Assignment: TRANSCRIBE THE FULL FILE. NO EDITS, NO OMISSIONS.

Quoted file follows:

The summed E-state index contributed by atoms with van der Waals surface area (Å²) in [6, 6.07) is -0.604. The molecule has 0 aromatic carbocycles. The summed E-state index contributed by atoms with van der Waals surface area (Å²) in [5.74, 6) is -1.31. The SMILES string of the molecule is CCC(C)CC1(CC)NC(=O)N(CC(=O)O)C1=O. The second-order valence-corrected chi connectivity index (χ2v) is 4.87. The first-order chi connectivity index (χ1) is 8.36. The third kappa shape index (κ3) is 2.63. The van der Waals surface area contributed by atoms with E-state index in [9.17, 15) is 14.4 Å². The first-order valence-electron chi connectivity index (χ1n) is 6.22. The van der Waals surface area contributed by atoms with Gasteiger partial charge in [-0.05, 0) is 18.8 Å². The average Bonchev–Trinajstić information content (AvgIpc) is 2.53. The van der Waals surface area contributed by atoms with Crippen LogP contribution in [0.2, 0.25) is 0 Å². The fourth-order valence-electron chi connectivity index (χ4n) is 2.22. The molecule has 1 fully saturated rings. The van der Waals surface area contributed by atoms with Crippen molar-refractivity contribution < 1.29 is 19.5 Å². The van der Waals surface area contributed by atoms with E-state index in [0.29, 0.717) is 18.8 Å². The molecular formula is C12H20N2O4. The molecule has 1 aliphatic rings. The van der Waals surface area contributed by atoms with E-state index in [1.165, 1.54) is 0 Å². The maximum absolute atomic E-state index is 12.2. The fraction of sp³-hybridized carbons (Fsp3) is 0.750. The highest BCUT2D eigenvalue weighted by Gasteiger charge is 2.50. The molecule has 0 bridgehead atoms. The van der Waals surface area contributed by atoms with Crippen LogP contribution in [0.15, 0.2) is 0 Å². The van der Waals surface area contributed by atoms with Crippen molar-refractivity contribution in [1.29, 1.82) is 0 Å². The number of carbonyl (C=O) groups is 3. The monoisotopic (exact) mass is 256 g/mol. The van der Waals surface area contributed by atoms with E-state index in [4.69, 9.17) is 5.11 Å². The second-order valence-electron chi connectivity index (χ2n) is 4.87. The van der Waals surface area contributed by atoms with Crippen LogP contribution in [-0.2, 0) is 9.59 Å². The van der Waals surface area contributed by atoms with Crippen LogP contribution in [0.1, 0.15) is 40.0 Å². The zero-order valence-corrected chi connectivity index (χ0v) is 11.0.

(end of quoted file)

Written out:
The summed E-state index contributed by atoms with van der Waals surface area (Å²) in [6, 6.07) is -0.604. The molecule has 0 aromatic carbocycles. The summed E-state index contributed by atoms with van der Waals surface area (Å²) in [5.74, 6) is -1.31. The SMILES string of the molecule is CCC(C)CC1(CC)NC(=O)N(CC(=O)O)C1=O. The second-order valence-corrected chi connectivity index (χ2v) is 4.87. The first-order chi connectivity index (χ1) is 8.36. The third kappa shape index (κ3) is 2.63. The van der Waals surface area contributed by atoms with E-state index in [9.17, 15) is 14.4 Å². The first-order valence-electron chi connectivity index (χ1n) is 6.22. The van der Waals surface area contributed by atoms with Gasteiger partial charge in [-0.05, 0) is 18.8 Å². The average Bonchev–Trinajstić information content (AvgIpc) is 2.53. The van der Waals surface area contributed by atoms with Crippen LogP contribution in [0.2, 0.25) is 0 Å². The fourth-order valence-electron chi connectivity index (χ4n) is 2.22. The molecule has 1 fully saturated rings. The van der Waals surface area contributed by atoms with Crippen molar-refractivity contribution < 1.29 is 19.5 Å². The van der Waals surface area contributed by atoms with E-state index in [0.29, 0.717) is 18.8 Å². The molecular formula is C12H20N2O4. The molecule has 1 aliphatic rings. The van der Waals surface area contributed by atoms with E-state index in [1.165, 1.54) is 0 Å². The maximum absolute atomic E-state index is 12.2. The fraction of sp³-hybridized carbons (Fsp3) is 0.750. The highest BCUT2D eigenvalue weighted by Gasteiger charge is 2.50. The molecule has 0 bridgehead atoms. The van der Waals surface area contributed by atoms with Crippen LogP contribution in [0.15, 0.2) is 0 Å². The van der Waals surface area contributed by atoms with Crippen molar-refractivity contribution in [1.29, 1.82) is 0 Å². The number of carbonyl (C=O) groups is 3. The monoisotopic (exact) mass is 256 g/mol. The van der Waals surface area contributed by atoms with E-state index in [4.69, 9.17) is 5.11 Å². The second-order valence-electron chi connectivity index (χ2n) is 4.87. The van der Waals surface area contributed by atoms with Crippen LogP contribution in [-0.2, 0) is 9.59 Å². The van der Waals surface area contributed by atoms with Crippen LogP contribution in [0.1, 0.15) is 40.0 Å². The zero-order valence-corrected chi connectivity index (χ0v) is 11.0.